'Timeline' on Etisalat's proposed $12 billion acquisition of Zain will be set out at the end of this month.
Etisalat Zain deal still in the balance
Etisalat will not make a final decision on its proposed US$12 billion (Dh44.07bn) acquisition of Zain until it has completed due diligence at the end of this month.
"Everything depends on the due diligence," Salem al Sharhan, Etisalat's group chief financial officer, said yesterday. "From there, the timeline will be decided. We expect to finish the due diligence by the end of February."
Etisalat offered to buy a 46 per cent stake in the Kuwaiti company for 1.7 dinars a share last September, with the sale of Zain's Saudi Arabian unit among the terms.
Zain rejected three bids on Sunday and no further offers are on the table. But the absence of a sale for the Saudi Arabian unit does not mark a "deal-breaker" in Etisalat's bid for a controlling stake in its parent company, said Mr al Sharhan.
Etisalat already operates in Saudi Arabia under the Mobily brand and acquiring Zain Saudi Arabia would not be allowed by the country's telecommunications regulators.
"I may not call it a deal-breaker. I will call it one of the conditions [to complete the deal]," said Mr al Sharhan. "If [Zain] does not sell [Zain Saudi Arabia], we don't complete the transaction."
Sheikh Khalifa Ali Al Sabah, a member of Zain's board of directors, a shareholder in the company and a member of Kuwait's ruling family, said this week the absence of a buyer for the Saudi Arabian unit meant the Etisalat deal could not proceed. While the deadline to complete due diligence is at the end of this month, that is not when the deal is expected to close, said Mr al Sharhan.
He said Etisalat's stock, which is traded on the Abu Dhabi Securities Exchange, is "underpriced". Ownership of shares in Etisalat is currently restricted to UAE nationals, but talks are under way to allow foreign ownership, he said.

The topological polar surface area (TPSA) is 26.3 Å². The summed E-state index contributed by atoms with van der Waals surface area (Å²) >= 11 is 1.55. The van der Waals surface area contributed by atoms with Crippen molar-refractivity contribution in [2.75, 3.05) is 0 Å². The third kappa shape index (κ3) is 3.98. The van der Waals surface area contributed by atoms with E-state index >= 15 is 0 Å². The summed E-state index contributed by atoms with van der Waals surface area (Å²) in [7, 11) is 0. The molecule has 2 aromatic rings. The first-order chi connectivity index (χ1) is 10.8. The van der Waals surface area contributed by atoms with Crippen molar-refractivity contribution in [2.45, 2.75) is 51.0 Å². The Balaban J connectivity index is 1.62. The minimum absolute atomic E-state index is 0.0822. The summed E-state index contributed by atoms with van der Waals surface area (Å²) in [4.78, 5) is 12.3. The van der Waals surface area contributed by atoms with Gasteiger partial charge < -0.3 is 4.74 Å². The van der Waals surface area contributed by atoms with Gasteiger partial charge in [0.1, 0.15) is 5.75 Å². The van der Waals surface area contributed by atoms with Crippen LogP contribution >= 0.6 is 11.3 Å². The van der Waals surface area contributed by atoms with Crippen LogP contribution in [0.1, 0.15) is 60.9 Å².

"We are in discussions with [the government to change the law] from a special law to a commercial law," he said. Such a move will help the company raise money from foreign investors which it could use to finance the Zain deal.
Irfan Ellam, a telecoms analyst with Al Mal Capital, said that if Etisalat moved its corporate structure to the UAE's commercial law, investors were likely to be watching how much of the operator it would make available to foreign interests.
Etisalat has already initiated talks with 18 international banks over financing the acquisition.
"Our intention is to finance Zain, if it happens, through debt finance," said Mr al Sharhan. "The total amount is around $12bn."
That amount would be made up of a $6bn 18-month bridge loan, which Etisalat said would be repaid with a bond or sukuk issue. The remainder would be made up of a $3bn three-year loan and a $3bn five-year refinanceable loan.
Mr Ellam said Etisalat would have no problem repaying the debt it would assume. "The only question is how they want to use their cash because they still have cash on their balance sheet," he said.